We know more about the human fetus now than we did in 1973, and all of it points conclusively to the fetus being an individual human being. That is not religion speaking; it is science. Note to Ketanji Brown-Jackson: 96% of biologists acknowledge that human life begins at conception.
Listen carefully - next time "religion" comes up in an abortion debate, notice who brings it up. Odds are it will be the pro-abortion side, not the pro-life advocate (assuming the pro-lifer is even allowed to get a word in edgewise).
#8 - Next, they want to outlaw contraception and same-sex marriage
Incorrect and irrelevant. To be clear, what Clarence Thomas said in his concurring opinion was simply that the Supreme Court shouldn't be pretending things are in the Constitution that aren't there. Specifically, he was wishing the Court would revisit a legal concept called "substantive due process," invented outside the Constitution to allow judges to make up rights in order to impose their view of the world on all of us.
Contraception, as an example, would be perfectly legal without "substantive due process," but it would then be legal simply because there would not be any laws against it;** not because a handful of SCOTUS Justices said so. That is a much better foundation.
Be clear, Justice Thomas is not trying to get rid of the things people have listed; he would simply like to appropriately limit the Court's power. As you can imagine, unilaterally limiting your own power, rather than trying to grab all you can, is a weird concept to most in Washington, especially Leftists.
Regardless, the Dobbs decision does not change any of those things.
#9 - Some of the Justices lied about overturning Roe in their confirmation hearings
No, they didn't. We listened during confirmation, and we have checked again since.
Unfortunately, confirmation hearings have become hide-and-seek games wherein the nominee doesn't directly answer anything, under the premise they shouldn't prejudice themselves on something that might come before them as a Justice. Recall Ketanji Brown-Jackson even refusing to define a woman.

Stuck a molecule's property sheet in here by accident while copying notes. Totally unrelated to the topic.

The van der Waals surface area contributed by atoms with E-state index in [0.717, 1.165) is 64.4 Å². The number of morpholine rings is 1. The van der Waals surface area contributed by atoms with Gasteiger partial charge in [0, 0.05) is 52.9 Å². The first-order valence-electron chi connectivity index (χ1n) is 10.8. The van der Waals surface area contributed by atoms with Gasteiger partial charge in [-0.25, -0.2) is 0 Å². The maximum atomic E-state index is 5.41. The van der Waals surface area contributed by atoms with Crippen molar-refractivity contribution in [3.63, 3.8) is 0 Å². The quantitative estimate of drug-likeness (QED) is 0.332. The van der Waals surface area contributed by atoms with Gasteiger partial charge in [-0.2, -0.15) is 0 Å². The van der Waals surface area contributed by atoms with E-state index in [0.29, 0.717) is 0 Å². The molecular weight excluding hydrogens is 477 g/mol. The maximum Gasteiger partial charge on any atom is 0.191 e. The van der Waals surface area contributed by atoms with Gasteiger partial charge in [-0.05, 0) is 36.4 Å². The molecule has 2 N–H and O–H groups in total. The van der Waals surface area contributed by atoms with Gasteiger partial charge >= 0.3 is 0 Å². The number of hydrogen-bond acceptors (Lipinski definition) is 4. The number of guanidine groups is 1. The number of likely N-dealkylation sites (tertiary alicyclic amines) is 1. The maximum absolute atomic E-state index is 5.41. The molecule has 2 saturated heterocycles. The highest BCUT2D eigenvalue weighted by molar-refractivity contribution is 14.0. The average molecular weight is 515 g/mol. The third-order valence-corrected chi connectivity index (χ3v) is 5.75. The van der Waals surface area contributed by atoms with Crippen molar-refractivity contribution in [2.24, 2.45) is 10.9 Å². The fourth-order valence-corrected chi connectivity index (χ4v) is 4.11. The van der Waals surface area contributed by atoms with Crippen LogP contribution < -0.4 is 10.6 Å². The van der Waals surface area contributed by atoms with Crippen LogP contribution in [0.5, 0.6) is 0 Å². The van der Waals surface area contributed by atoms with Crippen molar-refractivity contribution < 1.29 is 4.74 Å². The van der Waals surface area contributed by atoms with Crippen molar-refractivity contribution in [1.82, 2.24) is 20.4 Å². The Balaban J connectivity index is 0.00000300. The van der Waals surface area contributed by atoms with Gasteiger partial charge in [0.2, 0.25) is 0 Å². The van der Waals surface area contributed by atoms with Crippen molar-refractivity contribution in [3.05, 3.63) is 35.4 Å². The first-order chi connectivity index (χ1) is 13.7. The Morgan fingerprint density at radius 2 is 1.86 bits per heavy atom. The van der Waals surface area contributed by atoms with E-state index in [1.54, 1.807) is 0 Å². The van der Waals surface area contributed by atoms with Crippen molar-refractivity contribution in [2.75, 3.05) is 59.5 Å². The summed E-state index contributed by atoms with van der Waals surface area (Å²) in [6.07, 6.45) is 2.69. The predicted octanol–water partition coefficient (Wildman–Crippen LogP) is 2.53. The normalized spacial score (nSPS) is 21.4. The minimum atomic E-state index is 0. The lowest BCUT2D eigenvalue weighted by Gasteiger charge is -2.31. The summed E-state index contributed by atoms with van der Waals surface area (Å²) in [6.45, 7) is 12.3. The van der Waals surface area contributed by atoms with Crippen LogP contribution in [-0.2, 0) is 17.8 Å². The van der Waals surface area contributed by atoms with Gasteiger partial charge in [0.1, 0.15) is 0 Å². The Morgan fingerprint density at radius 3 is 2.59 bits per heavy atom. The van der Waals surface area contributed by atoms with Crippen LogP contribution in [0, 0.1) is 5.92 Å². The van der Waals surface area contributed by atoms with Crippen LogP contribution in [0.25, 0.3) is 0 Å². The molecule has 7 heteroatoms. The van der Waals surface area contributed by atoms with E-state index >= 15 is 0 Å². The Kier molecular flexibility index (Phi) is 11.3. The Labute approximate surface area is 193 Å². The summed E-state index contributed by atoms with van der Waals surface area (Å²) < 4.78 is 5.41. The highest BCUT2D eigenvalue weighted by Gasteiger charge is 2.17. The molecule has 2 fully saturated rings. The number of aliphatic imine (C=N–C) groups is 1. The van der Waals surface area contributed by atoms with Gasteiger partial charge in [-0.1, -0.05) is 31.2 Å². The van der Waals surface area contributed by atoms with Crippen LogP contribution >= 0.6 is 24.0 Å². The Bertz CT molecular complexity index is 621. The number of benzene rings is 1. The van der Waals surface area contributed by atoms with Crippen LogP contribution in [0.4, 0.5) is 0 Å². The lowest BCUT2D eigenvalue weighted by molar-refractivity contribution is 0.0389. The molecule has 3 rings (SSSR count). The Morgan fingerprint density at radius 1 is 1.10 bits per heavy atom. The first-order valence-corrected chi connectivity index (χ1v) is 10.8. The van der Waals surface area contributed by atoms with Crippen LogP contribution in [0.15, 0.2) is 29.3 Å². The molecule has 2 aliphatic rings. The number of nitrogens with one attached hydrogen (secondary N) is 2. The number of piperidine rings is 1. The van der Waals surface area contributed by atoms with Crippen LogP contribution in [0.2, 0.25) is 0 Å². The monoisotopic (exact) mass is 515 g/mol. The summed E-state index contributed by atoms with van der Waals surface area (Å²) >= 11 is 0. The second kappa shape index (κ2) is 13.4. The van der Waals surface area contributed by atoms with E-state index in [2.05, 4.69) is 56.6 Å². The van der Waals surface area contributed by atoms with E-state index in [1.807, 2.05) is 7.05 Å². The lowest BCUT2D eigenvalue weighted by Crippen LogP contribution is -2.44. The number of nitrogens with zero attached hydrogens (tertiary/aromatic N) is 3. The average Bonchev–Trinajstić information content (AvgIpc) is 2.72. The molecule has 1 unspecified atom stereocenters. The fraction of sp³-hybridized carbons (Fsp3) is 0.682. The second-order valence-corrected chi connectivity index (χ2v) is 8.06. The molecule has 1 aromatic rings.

Being good lawyers, none of the recent nominees committed to anything regarding Roe.
And, FTR, Republicans have been misled by this process more than Democrats. The basic reason for this is human nature. Conservatives want Justices like Clarence Thomas who will stick to their job and not overreach to legislate from the bench. But, once on the Court, the temptation is always to impose your ideas on the country through judicial fiat.
The 1973 Court that voted 7-2 to issue Roe was made up of 6 Justices nominated by Republican presidents and only 3 nominated by Democratic presidents. Interestingly, the shoddy Roe opinion was written by Harry Blackmun, a Richard Nixon nominee. The scathing dissent, aptly calling Roe an exercise of "raw judicial power" was written by Byron White, nominated by JFK.
Since that time, there have been 15 new Justices appointed - 11 by Republicans and only 4 by Democrats. And yet, Roe was only just now reversed. I submit that, if any senators should feel misled by the nominees, it should be the Republicans.
#10 - Restricting abortion is anti-POC
This is based on the truth that people of color have a higher rate of abortions. In other words, of the over 60 million people killed by abortion, proportionately more of them were black children than white children.
If pro-life conservatives had had their way, the US would have a higher percentage of African-Americans than we currently do. Kinda undermines the accusations of racism and "replacement theory" fears, doesn't it?
#11 - Abortion is between a woman and her personal physician
Not really. Most abortions are performed in abortion clinics where the pregnant woman goes in without having been there before, allows a doctor she has not met before to kill her baby, and then she leaves. In this typical situation, it is not a balanced, thoughtful consultation with a trusted, family physician who has an on-going relationship with the patient. It is much more like a business selling mom a one-time "service."
#12 - "My body, my choice"
Here's the problem with this vapid slogan: it's not about your body. It's about your child's body. The point isn't to "punish" anyone for getting pregnant. The point is that, whether any of us like it or not, there is now another person. And that person, like all of us, is entitled to life.
And that requires being an adult and taking responsibility for our actions, even if it doesn't seem fair.
I thought that whole heterosexual coitus fad was over, anyway.
* I realize the diversionary retort will be "the difference is those of us who rescue dogs take care of them." Covering that subject is too lengthy for this particular blog, but for this purpose, that's missing the point. Changing the subject by careening from one tangential issue to the next is a common tactic used by the anti-rational Left in any debate, especially this one.
** there may be outdated contraception laws lingering on the books that were never actually repealed because Griswold invalidated them. Should substantive due process ever really be challenged (unlikely), the archaic laws would be quickly voted away, and unenforced in the meantime (btw, did you know it is illegal to swear in public in Rockville, MD?)